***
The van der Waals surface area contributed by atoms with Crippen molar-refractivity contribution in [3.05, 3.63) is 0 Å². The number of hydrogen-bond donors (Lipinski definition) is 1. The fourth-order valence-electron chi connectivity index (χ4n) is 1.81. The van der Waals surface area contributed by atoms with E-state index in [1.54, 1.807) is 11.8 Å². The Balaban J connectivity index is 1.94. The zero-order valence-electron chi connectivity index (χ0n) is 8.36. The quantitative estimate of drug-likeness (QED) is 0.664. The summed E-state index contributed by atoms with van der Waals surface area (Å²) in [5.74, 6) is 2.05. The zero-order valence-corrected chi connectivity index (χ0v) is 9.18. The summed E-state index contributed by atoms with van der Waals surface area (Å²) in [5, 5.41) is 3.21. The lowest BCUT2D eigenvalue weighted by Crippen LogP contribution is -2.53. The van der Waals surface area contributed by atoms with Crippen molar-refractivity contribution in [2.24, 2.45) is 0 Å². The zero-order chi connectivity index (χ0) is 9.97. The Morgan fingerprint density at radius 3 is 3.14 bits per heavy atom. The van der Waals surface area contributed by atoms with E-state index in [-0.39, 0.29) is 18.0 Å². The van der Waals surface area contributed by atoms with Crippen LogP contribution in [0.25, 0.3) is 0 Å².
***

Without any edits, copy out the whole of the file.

The van der Waals surface area contributed by atoms with Crippen molar-refractivity contribution in [3.05, 3.63) is 0 Å². The number of hydrogen-bond donors (Lipinski definition) is 1. The fourth-order valence-electron chi connectivity index (χ4n) is 1.81. The van der Waals surface area contributed by atoms with E-state index in [1.54, 1.807) is 11.8 Å². The Balaban J connectivity index is 1.94. The zero-order valence-electron chi connectivity index (χ0n) is 8.36. The quantitative estimate of drug-likeness (QED) is 0.664. The summed E-state index contributed by atoms with van der Waals surface area (Å²) in [5.74, 6) is 2.05. The zero-order valence-corrected chi connectivity index (χ0v) is 9.18. The summed E-state index contributed by atoms with van der Waals surface area (Å²) in [5, 5.41) is 3.21. The lowest BCUT2D eigenvalue weighted by Crippen LogP contribution is -2.53. The van der Waals surface area contributed by atoms with Crippen molar-refractivity contribution in [2.24, 2.45) is 0 Å². The zero-order chi connectivity index (χ0) is 9.97. The Morgan fingerprint density at radius 3 is 3.14 bits per heavy atom. The van der Waals surface area contributed by atoms with E-state index in [-0.39, 0.29) is 18.0 Å². The van der Waals surface area contributed by atoms with Crippen LogP contribution in [0.25, 0.3) is 0 Å².